[Met Performance] CID:6810
Metropolitan Opera Premiere
L'Africaine {1} Metropolitan Opera House: 12/7/1888.
 (Metropolitan Opera Premiere)
(Review)


Metropolitan Opera House
December 7, 1888
Metropolitan Opera Premiere
In German (Translator Unknown)


L'AFRICAINE {1}
Meyerbeer-Scribe

Sélika..................Fanny Moran-Olden
Vasco de Gama...........Julius Perotti
Inès....................Sophie Traubmann
Nélusko.................Adolf Robinson
Pedro...................Emil Fischer
Diégo...................Ludwig Mödlinger
Alvar...................Albert Mittelhauser
Grand Inquisitor........Eugene Weiss
High Priest.............Emil Fischer
Anna....................Emmy Miron
Dance...................Etiènne Vergé

Conductor...............Anton Seidl

Director................Theodore Habelmann
Set Designer............Henry E. Hoyt
Costume Designer........Henry Dazian
Lighting Designer.......James Stuart, Jr.

L'Africaine received five performances in German this season.

[Alternate titles: L'Africana; The African Maid.]

Unsigned review in The New York Times

METROPOLITAN OPERA HOUSE.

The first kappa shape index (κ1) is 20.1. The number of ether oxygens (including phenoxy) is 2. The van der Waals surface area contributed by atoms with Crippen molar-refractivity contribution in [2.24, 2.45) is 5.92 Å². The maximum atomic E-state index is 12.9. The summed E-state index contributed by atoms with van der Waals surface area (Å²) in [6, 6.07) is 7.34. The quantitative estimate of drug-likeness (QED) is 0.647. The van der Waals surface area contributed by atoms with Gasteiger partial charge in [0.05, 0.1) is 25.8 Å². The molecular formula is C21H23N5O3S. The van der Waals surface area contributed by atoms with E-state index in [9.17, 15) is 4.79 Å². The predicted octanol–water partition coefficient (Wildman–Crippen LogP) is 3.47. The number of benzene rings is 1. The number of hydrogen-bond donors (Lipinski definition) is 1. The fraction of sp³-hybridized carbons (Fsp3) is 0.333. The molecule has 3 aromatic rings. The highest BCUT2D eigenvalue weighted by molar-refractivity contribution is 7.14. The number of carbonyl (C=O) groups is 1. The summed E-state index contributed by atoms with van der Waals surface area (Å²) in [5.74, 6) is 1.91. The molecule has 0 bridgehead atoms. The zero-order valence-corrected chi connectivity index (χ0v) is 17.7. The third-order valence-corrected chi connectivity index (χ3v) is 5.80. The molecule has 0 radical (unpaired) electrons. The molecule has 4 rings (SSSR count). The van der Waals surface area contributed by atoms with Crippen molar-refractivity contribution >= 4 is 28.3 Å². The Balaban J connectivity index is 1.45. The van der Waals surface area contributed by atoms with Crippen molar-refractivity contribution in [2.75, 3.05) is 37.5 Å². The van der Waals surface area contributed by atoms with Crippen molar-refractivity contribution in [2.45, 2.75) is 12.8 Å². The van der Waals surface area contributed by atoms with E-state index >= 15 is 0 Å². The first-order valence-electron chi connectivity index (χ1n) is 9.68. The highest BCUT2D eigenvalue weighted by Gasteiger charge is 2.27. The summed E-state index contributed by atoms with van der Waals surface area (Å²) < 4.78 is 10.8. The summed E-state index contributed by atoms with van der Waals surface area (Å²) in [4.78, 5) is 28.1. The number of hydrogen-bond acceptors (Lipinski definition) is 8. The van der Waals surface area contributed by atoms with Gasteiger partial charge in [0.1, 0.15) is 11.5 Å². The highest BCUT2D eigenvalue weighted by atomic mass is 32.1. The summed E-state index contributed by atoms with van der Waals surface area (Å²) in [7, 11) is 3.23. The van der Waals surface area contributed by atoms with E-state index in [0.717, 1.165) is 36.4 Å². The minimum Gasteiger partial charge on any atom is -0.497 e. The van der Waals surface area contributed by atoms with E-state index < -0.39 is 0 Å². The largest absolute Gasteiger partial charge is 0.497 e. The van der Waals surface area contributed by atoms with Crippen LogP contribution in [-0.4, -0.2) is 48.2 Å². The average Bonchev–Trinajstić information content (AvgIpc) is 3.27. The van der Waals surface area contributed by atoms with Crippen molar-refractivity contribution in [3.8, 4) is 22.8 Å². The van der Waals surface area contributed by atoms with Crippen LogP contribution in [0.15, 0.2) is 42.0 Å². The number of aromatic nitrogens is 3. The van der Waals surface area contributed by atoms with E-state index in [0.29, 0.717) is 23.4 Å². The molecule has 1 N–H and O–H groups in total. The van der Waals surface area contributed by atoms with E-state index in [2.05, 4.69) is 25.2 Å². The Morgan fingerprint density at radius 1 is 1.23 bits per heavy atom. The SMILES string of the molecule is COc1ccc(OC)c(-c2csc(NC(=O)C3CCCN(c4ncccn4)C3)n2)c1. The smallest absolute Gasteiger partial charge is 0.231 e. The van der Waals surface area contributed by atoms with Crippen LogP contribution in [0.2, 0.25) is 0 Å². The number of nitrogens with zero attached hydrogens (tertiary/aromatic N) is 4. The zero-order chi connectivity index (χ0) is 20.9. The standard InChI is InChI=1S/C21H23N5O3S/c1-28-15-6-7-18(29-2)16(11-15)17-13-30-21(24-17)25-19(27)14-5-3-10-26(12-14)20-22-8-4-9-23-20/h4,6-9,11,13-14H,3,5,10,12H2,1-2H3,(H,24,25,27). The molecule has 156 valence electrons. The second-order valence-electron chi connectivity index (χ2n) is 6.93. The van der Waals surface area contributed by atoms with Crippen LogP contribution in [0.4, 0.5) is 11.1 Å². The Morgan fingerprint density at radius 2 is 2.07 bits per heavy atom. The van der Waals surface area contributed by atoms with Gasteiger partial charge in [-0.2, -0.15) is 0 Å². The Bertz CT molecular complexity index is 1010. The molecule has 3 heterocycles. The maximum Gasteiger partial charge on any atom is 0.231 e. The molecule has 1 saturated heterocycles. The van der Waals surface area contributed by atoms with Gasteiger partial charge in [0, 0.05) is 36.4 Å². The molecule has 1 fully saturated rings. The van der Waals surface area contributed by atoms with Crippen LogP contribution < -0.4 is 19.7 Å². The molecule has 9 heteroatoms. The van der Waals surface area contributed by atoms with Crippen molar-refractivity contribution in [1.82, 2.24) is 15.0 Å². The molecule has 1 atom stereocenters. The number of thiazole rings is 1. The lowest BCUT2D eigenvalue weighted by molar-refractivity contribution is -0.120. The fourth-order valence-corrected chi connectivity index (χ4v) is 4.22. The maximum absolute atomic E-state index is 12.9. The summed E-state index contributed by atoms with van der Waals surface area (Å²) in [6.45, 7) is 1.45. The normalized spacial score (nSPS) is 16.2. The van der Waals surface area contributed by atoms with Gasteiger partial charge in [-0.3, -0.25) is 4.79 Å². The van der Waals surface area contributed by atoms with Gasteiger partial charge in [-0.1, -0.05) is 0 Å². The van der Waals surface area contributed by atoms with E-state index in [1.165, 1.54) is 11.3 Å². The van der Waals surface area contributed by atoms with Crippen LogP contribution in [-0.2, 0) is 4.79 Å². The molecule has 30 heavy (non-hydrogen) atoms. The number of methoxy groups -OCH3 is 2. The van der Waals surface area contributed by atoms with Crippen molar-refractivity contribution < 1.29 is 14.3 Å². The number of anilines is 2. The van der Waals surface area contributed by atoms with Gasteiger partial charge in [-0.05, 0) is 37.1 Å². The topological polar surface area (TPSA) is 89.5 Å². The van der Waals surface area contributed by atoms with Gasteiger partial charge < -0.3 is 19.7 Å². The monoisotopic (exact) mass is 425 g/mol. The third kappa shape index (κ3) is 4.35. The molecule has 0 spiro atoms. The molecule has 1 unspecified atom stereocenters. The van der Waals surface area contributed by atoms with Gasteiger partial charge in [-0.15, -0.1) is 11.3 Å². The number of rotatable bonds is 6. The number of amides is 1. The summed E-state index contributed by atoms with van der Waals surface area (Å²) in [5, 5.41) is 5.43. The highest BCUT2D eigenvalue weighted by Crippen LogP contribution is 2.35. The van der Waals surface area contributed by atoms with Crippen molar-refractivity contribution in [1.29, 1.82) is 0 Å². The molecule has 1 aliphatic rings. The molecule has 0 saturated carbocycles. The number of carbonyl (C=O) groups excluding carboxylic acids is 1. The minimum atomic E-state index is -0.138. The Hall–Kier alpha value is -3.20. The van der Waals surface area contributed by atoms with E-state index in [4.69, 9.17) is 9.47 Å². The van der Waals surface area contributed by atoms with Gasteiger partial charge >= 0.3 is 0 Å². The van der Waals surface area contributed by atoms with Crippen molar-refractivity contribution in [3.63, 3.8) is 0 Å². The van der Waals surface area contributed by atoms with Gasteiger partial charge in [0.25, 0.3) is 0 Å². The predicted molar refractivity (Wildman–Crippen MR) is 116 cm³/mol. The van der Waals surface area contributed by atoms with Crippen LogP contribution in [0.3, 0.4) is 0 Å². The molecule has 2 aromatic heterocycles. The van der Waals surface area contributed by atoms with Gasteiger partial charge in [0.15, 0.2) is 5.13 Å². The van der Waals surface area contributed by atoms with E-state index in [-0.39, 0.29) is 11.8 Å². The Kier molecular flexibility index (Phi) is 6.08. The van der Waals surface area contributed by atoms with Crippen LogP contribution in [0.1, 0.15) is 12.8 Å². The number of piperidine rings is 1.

Meyerbeer's opera "L'Africaine" was presented at the Metropolitan Opera House last evening before the largest audience that has thus far assembled during the present season. The work has not been heard here for three years, and the reputation already established. by the company now at the Opera House for ability in singing aided the freshness of the lyric play in drawing people to the performance. Moreover, it had been widely announced that there was to be more than ordinary scenic glory in the production, and this, too, had its due effect. The performance in general was an uncommonly good one. The company was laboring under the disadvantage of having had only one full rehearsal, but this appeared to have little injurious influence on the evening's proceedings. The opera is not a monumental work of dramatic art, but it affords abundant opportunity for the display of cantabile singing and of high notes. It is unnecessary to say that Herr Julius Perotti did not neglect his opportunities. He hurled his high notes into the auditorium with a reckless profusion that filled the upper part of the house with a deep and abiding joy. It cannot be said that Herr Perotti indulged in anything else that was notable in the way of vocalization, but he acted his part with considerable earnestness. Frau Moran-Olden added to the laurels she has already won by a finely dramatic and forcible performance of the African beauty. She sang with great care and seldom departed seriously from the pitch. Fräulein Traubmann was overweighted by the role of Inez, but she sang her music with a fresh and unworn voice that was agreeable to hear. Herr Robinson's voice - it is sad to be compelled to say it - is badly worn and most of its noble quality is gone, but his art as a singer and his unfailing sincerity as an actor made his performance of Nelusko extremely interesting. Herr Fischer was admirable as Don Pedro. The remaining members of the cast were tolerable. The reputation of the Metropolitan Opera House for mounting operas is beyond question, and it has been fully sustained in this instance. There is a wide scope in "L'Africaine" for the fancy of the scene painter, the property man, and the costumer. The ship scene, with its final attack of savages, fire and fusillade of arms, is one of those pieces of stage display that can always be turned to good account. The ship last evening was a fine specimen of Spanish marine architecture, with ornamental bulwarks, a topgallant poop deck that loomed up like the walls of a fortress, brass cannons, and a bravery of painted canvas and tarred hemp. She took fire in the most approved manner as the savages came pouring over her sides with whoop and axe, and the curtain descended on a stirring scene. The realms of Selika were a blaze of glory, and the famous procession never glittered with a greeter opulence of barbaric splendor. The stage was crowded with people attired in gorgeous dresses, and, indeed, it was a remarkably showy spectacle. The final scene of the poisonous grove was well built and painted, and Selika died in a most suitable place. Altogether the production reflected the greatest credit on the painstaking and energetic director, Edmund C. Stanton. Herr Seidl conducted all and did his work with care.



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